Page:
Better Project Communications

Share with othersExcellent “soft skills” distinguish the great project managers. Communication and emotional intelligence are essential traits for project managers, as 90% of their time is spent with other people. They are able to assess the context and communicate better with their customers, colleagues, and stakeholders.
Communication theories and models provide a framework for understanding individual and collective behavior. These models help to understand the observed dynamics. This knowledge will make project managers more efficient. They will be able to recognize problems sooner, use more productive techniques, and achieve better results.
Communication with non-verbals is important
Communication is over 90% non-verbal. Only 7% of communication is made up of words. Intination (38%) and body language (55%), convey more information than we realise. Face-to-face communication is the most effective and provides the highest level of understanding as well as fidelity.
This phenomenon can be observed, but not necessarily measured. Email, text messages, and chat applications are all message-only mediums. Conference calls allow for intonement. Video conferences allow all three modes of expression. Body language is not shortened. Meetings in person allow for full communication.
It is easy for instructors to see if students are interested and understand when they are teaching in-person. While virtual classes can provide visual cues, seeing faces one inch in size offers less fidelity. Classes without video are hollow experiences.
Sender-Receiver Model
The Sender-Receiver Model describes how ideas are shared with others. This commonplace transaction requires complex interactions.
The sender encodes the idea and transmits it. The receiver then decodes the message, and acknowledges receipt. We are not certain if the message was received correctly until we confirm our understanding.
The Model teaches us three main lessons:
Communication is about the receiver. The sender must communicate the message to the recipient so that they can understand it.
Communication is a closed loop process. When confirmation of understanding has been received, the communication is considered closed. Receipt acknowledgment is not sufficient.
Filters and noise can adversely affect the quality of communication. This includes poor technology, acronyms and cultural differences as well as language barriers.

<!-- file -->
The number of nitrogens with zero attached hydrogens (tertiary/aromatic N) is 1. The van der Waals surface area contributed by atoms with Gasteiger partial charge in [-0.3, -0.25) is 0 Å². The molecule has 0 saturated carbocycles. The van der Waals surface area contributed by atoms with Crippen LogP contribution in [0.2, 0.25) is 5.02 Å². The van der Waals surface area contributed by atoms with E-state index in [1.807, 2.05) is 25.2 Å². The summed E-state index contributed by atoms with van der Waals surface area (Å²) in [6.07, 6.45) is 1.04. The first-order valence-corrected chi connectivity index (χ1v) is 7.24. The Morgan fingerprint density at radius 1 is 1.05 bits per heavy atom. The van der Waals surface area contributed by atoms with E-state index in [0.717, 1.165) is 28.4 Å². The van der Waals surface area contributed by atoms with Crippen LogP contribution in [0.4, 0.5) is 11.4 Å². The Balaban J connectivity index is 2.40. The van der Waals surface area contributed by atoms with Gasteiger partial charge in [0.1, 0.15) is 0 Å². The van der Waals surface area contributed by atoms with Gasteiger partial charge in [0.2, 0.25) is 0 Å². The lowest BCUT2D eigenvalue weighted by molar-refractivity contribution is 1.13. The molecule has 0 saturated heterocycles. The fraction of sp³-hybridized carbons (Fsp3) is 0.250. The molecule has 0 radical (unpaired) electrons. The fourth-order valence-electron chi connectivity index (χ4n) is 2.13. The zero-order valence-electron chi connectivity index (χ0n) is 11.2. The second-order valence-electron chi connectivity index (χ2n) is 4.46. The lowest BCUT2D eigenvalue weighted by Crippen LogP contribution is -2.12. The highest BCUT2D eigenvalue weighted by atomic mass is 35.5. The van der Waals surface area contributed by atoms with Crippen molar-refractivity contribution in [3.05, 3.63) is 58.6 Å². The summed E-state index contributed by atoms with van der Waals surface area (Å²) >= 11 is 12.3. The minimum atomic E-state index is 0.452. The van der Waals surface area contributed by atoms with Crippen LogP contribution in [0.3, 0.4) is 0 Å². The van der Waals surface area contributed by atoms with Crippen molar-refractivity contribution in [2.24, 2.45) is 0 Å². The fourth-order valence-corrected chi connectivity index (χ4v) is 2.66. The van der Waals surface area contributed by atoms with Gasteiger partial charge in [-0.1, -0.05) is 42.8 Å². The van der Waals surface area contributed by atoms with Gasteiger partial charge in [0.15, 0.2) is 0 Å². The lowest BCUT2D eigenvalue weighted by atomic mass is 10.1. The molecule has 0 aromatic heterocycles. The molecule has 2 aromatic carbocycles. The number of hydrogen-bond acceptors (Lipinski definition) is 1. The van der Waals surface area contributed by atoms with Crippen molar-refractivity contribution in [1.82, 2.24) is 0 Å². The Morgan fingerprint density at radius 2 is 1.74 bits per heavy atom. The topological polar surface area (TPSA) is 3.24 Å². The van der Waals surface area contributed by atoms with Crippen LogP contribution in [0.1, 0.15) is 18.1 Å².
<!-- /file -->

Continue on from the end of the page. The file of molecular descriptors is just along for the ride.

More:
This model explains many communication failures. Complex or abstract ideas may not be clearly articulated or understood. Context can affect the meaning of words. Ineffective communication methods are used. Understanding is not confirmed. The results can be misinterpreted, based on poor assumptions, or even disappointing.
Allen Curve
The Allen Curve is a measure of how often we communicate with others. Thomas Allen, MIT Professor, observed an exponential decrease in the frequency engineers communicate with each other. 50 meters was the minimum distance required for weekly communication.
Allen first described this phenomenon back in the 1970s. He updated and validated his research for the digital age. Despite all the electronic tools available, we still communicate with our closest friends and family. Leading companies have learned this lesson and designed their workplaces to encourage serendipitous encounters that increase innovation and performance.
Communication Pathways
Communication becomes more difficult as our project teams grow. Communication paths are the number of one-on-1 interactions that can be made within a group.
Although team size increases linearly, the number and quality of communication channels grows exponentially.
Team SizeCommunications Paths2146104520190Communication channels are a proxy for organizational complexity. Larger teams need more detailed and formal communications plans than smaller teams. A group of 10 people sitting in t

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